daily coverage of the optics & photonics industry and the markets that it serves
Featured Showcases
Photonics West Showcase
Historical Archive

Orbiting detectors map lightning

17 Jun 2002

Optical sensors on satellites have produced the first planet-wide view of where lightning strikes.

Using two orbiting optical sensors, NASA researchers based at the Marshall Space Flight Center claim to have produced the most accurate map detailing the history of lightning strikes. The maps show, for the first time, the global distribution of lightning as a function of latitude, longitude and time of year.

Two satellite-based detectors, each containing a high-speed array of 128 x 128 charge-coupled devices (CCD), are responsible for providing this new insight into lightning strikes.

The prototype Optical Transient Detector (OTD) and its successor the Lightning Imaging Sensor (LIS) both acquire in excess of 500 frames per second and look for changes in the top of clouds.

The OTD and LIS analyze a narrow waveband centered at 777 nm, the peak wavelength emitted by lightning, allowing them to monitor flashes even under daytime conditions. Software measures the background cloud level and records only sudden, transient changes, enabling the system to detect even weak lightning with an efficiency of 90%.

The LIS uses a wide field-of-view expanded optics lens and can detect individual lightning storms occurring on a scale of 4 - 7 km over a region of 600 x 600 km on the Earth's surface. The spatial resolution of the camera is between 3 - 6 km.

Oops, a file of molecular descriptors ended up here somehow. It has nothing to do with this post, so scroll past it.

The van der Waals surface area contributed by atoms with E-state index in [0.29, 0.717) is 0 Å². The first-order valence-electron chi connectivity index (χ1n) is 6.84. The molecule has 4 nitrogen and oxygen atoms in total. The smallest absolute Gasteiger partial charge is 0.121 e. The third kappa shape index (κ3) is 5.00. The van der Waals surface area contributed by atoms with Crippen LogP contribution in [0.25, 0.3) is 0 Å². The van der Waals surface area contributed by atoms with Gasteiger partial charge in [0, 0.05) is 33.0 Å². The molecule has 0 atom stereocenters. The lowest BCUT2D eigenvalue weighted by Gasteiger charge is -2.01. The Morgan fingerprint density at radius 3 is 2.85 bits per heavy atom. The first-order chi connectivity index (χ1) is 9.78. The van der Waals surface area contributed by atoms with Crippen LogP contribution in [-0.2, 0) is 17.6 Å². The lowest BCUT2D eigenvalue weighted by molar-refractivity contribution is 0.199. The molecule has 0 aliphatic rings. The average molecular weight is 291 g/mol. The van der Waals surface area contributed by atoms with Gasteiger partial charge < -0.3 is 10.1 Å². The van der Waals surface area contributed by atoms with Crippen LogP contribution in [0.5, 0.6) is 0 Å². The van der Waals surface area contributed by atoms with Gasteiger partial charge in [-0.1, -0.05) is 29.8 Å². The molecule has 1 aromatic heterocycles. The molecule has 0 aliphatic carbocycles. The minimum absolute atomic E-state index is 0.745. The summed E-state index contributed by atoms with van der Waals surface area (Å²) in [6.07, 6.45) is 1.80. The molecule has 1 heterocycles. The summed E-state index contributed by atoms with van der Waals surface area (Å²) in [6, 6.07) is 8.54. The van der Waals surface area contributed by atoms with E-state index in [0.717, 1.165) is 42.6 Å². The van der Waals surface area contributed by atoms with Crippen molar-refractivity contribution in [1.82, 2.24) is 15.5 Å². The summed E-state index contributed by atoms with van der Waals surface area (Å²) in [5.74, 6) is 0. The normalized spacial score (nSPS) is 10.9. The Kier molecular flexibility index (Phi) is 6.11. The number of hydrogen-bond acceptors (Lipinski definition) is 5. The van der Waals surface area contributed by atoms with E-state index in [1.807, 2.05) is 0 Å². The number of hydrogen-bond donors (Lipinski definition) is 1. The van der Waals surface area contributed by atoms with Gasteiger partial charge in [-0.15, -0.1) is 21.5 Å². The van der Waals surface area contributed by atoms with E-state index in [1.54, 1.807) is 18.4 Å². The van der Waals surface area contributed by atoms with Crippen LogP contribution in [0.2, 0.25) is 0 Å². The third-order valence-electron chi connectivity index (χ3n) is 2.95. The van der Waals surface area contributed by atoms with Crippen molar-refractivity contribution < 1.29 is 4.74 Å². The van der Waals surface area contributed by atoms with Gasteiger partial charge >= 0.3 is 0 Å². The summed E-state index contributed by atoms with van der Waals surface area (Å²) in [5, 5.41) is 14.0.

Travelling a distance of nearly 16 000 miles per hour in a low earth orbit of 350 km, the same point stays in the LIS field-of-view for 90 seconds. This is sufficient time to detect a single storm should it occur.

These instruments form part of the Tropical Rainfall Measurement Mission (TRMM) satellite. Using results from other TRMM instruments, the researchers gain vital information on aspects of storms such as updrafts, total ice content, cloud-top height and total rainfall.

The LIS has allowed scientists to convert lightning flash rate measurement into useful forecasting, scientific and diagnostic tools. Because of this success, NASA now plans to undertake an advanced study and is currently designing a detector called the Lightning Map Sensor (LMS). The LMS will provide valuable information allowing forecasters to determine whether a storm will become severe.

  • Data from the OTD can be viewed by clicking here.

  • Data from the LIS can be viewed by clicking here.

  • IDS Imaging Development SystemsCeNing Optics Co LtdSPECTROGON ABJenLab GmbHUniverse Kogaku America Inc.ECOPTIKHÜBNER Photonics
    © 2024 SPIE Europe
    Top of Page